Why are middle-aged Americans so lonely — and what habits can we learn from Europeans?

Why are Americans lonelier than Europeans? What experts say.
Why are Americans lonelier than Europeans? What experts say. (Getty Creative)

Loneliness is a major problem in the U.S. The Surgeon General, Dr. Vivek Murthy, sounded the alarm about America’s “loneliness epidemic” in 2023, citing the connection between loneliness and a greater risk of health issues such as cardiovascular disease and depression. Now, new research published by the American Psychological Association finds that middle-aged Americans are much more likely to experience loneliness than their European counterparts. Could cultural differences be to blame?

Frank Infurna, the lead author of the study and associate professor of psychology at Arizona State University, tells Yahoo Life that middle-aged adults are reporting poorer mental and physical health compared to peers in the '90s and early '00s. Infurna wanted to see whether this pattern extended to loneliness as well. So his team looked at information from surveys of 53,000 adults in the U.S. and 13 European countries, focusing on the answers from individuals age 40 to 65.

“We were surprised by the magnitude of the effects,” Infurna says of the large differences in loneliness rates between Europeans and Americans. However, Infurna says it does make sense why this is the case, as there are many plausible reasons why people in the United States are experiencing more loneliness than their European peers.

Why are Americans lonelier than Europeans in middle age?

Infurna says that in the U.S., cultural norms such as a focus on individualism, increased social media use, declining social connections and increasing political polarization may further divide Americans and keep us feeling isolated. He notes that middle-aged adults may also experience weaker family ties, increased job insecurity and income inequality — all without the social safety nets that European nations enjoy regarding family leave, unemployment protection and child care support.

Aaron Breedlove, a psychologist at The Ohio State University Wexner Medical Center, tells Yahoo Life that he believes the economic policy of the U.S. provides a “trickle down” effect on our culture, as the American version of capitalism places “a significant emphasis on the individual,” focusing on things like “economic market competition, consumer choice, individual rights and the idea of things being based on a so-called meritocracy,” described as a system that "rewards the best and brightest." This culture can disconnect us from others, causing us to see the world as an individual competition.

Sanam Hafeez, neuropsychologist and director of Comprehend the Mind, tells Yahoo Life that this focus on individualism, which encourages personal growth and independence, “often sidelines the importance of building strong social connections.”

Hafeez gives this example: If you’re focused on moving forward in your career or education, you may be more likely to move around for the next opportunity, which can limit your long-term relationships. Ultimately, she says, living in a culture that glorifies work and getting ahead individually means people will pick opportunities that benefit them over things that may strengthen their social connections.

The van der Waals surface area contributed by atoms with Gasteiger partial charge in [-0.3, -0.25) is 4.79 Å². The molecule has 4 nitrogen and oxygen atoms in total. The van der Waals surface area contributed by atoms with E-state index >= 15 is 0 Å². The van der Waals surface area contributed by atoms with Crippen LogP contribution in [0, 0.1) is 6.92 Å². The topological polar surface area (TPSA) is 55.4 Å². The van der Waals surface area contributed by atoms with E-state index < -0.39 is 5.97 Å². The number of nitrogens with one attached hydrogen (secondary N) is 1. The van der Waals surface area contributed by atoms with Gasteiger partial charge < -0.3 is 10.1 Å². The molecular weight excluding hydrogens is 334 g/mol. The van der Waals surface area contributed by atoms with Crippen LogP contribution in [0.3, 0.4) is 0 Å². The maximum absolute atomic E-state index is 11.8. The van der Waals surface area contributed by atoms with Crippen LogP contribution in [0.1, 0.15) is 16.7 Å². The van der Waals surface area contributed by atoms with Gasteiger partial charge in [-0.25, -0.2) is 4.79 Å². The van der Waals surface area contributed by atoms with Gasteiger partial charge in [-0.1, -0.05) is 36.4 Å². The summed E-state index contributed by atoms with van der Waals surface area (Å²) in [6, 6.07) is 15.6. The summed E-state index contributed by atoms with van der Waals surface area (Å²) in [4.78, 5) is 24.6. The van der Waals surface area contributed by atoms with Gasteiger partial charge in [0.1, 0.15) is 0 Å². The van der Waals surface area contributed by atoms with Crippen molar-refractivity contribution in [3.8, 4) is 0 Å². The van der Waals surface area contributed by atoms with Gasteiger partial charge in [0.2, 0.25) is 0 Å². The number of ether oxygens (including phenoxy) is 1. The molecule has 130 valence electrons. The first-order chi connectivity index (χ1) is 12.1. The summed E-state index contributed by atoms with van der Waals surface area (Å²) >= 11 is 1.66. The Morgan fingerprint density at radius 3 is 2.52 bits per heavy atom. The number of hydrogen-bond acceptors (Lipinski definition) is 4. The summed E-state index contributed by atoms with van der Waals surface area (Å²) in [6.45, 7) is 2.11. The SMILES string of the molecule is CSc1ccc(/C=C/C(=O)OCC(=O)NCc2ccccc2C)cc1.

What can Americans learn from Europeans when it comes to loneliness?

There isn't enough research yet to know definitively that American culture causes loneliness, especially when compared to the cultures of different European countries. However, experts point out that building community and social connections is good for combating loneliness — and that's something built into European culture that's often missing from most American lives.

Breedlove notes that during his time living in Germany, local sports, shopping and work tied him more deeply to his community, making him feel less lonely overall. Not every place in America, however, has such options — but that doesn’t mean you can’t find your place.

Hafeez notes that there are many things you can do if you want to combat loneliness, especially in middle age — and they all tie back to creating a community. Here are some suggestions:

  • Volunteer: Engaging in volunteer work can provide a sense of purpose and fulfillment while also offering opportunities for social interaction and connection with others in the community.

  • Foster connections with neighbors: Get to know your neighbors and build a sense of community within your neighborhood. Initiating conversations, offering assistance or organizing social gatherings can help foster meaningful connections close to home.

  • Attend local events: Stay involved in community events, such as cultural festivals, art exhibits or educational workshops. These activities can provide opportunities to meet new people and engage in meaningful social interactions.

  • Stay physically active: Regular exercise not only benefits physical health but also improves mood and reduces feelings of loneliness. Consider participating in group fitness classes or outdoor activities with friends or acquaintances.

Of course, it’s hard to make time for social connections when many Americans are struggling to afford their daily lives, which may mean taking on another job or spending free time caring for children or elderly relatives due to skyrocketing costs of caregiving. Social safety nets can help provide some financial support and stability, which, in turn, might also make it easier for people to take the time to build and nurture long-term relationships.